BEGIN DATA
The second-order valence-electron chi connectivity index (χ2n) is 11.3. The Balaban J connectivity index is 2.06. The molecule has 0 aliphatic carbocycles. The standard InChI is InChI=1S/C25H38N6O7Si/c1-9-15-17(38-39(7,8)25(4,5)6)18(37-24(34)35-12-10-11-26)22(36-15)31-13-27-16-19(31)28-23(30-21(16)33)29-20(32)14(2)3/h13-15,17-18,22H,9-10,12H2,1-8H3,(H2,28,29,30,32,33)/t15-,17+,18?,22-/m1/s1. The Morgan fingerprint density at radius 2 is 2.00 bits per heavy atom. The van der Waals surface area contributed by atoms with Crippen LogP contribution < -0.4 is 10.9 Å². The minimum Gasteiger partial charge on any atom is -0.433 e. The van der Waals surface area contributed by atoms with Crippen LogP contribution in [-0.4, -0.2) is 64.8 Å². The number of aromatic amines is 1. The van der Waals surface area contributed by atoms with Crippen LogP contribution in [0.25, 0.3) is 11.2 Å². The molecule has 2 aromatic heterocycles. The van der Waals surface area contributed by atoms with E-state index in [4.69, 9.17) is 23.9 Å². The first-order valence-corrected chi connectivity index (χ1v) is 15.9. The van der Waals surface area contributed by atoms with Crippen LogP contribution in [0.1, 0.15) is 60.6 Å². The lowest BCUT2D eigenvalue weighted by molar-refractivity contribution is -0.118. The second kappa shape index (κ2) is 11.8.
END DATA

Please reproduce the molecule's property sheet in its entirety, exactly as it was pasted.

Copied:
The second-order valence-electron chi connectivity index (χ2n) is 11.3. The Balaban J connectivity index is 2.06. The molecule has 0 aliphatic carbocycles. The standard InChI is InChI=1S/C25H38N6O7Si/c1-9-15-17(38-39(7,8)25(4,5)6)18(37-24(34)35-12-10-11-26)22(36-15)31-13-27-16-19(31)28-23(30-21(16)33)29-20(32)14(2)3/h13-15,17-18,22H,9-10,12H2,1-8H3,(H2,28,29,30,32,33)/t15-,17+,18?,22-/m1/s1. The Morgan fingerprint density at radius 2 is 2.00 bits per heavy atom. The van der Waals surface area contributed by atoms with Crippen LogP contribution < -0.4 is 10.9 Å². The minimum Gasteiger partial charge on any atom is -0.433 e. The van der Waals surface area contributed by atoms with Crippen LogP contribution in [-0.4, -0.2) is 64.8 Å². The number of aromatic amines is 1. The van der Waals surface area contributed by atoms with Crippen LogP contribution in [0.25, 0.3) is 11.2 Å². The molecule has 2 aromatic heterocycles. The van der Waals surface area contributed by atoms with E-state index in [4.69, 9.17) is 23.9 Å². The first-order valence-corrected chi connectivity index (χ1v) is 15.9. The van der Waals surface area contributed by atoms with Crippen LogP contribution in [0.1, 0.15) is 60.6 Å². The lowest BCUT2D eigenvalue weighted by molar-refractivity contribution is -0.118. The second kappa shape index (κ2) is 11.8.